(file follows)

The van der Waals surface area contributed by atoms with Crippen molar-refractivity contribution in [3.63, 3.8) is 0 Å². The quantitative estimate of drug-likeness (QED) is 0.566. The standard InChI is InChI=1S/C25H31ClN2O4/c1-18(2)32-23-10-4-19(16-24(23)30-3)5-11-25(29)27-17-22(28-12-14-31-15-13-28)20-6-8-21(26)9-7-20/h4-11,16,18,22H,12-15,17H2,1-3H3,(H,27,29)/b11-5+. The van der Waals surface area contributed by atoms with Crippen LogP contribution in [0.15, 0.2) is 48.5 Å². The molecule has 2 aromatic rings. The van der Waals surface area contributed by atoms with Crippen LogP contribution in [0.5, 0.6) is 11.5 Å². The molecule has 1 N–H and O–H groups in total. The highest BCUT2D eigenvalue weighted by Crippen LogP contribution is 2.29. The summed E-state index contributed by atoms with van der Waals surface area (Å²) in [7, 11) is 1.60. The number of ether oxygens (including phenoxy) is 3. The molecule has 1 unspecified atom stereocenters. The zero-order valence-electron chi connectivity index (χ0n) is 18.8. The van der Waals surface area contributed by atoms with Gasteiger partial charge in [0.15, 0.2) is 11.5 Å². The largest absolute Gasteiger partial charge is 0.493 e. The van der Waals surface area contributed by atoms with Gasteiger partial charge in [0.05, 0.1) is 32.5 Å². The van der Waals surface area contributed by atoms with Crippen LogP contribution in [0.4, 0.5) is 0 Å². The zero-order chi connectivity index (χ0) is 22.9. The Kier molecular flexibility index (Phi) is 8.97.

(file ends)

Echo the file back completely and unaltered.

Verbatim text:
The van der Waals surface area contributed by atoms with Crippen molar-refractivity contribution in [3.63, 3.8) is 0 Å². The quantitative estimate of drug-likeness (QED) is 0.566. The standard InChI is InChI=1S/C25H31ClN2O4/c1-18(2)32-23-10-4-19(16-24(23)30-3)5-11-25(29)27-17-22(28-12-14-31-15-13-28)20-6-8-21(26)9-7-20/h4-11,16,18,22H,12-15,17H2,1-3H3,(H,27,29)/b11-5+. The van der Waals surface area contributed by atoms with Crippen LogP contribution in [0.15, 0.2) is 48.5 Å². The molecule has 2 aromatic rings. The van der Waals surface area contributed by atoms with Crippen LogP contribution in [0.5, 0.6) is 11.5 Å². The molecule has 1 N–H and O–H groups in total. The highest BCUT2D eigenvalue weighted by Crippen LogP contribution is 2.29. The summed E-state index contributed by atoms with van der Waals surface area (Å²) in [7, 11) is 1.60. The number of ether oxygens (including phenoxy) is 3. The molecule has 1 unspecified atom stereocenters. The zero-order valence-electron chi connectivity index (χ0n) is 18.8. The van der Waals surface area contributed by atoms with Gasteiger partial charge in [0.15, 0.2) is 11.5 Å². The largest absolute Gasteiger partial charge is 0.493 e. The van der Waals surface area contributed by atoms with Gasteiger partial charge in [0.05, 0.1) is 32.5 Å². The van der Waals surface area contributed by atoms with Crippen LogP contribution in [0.4, 0.5) is 0 Å². The zero-order chi connectivity index (χ0) is 22.9. The Kier molecular flexibility index (Phi) is 8.97.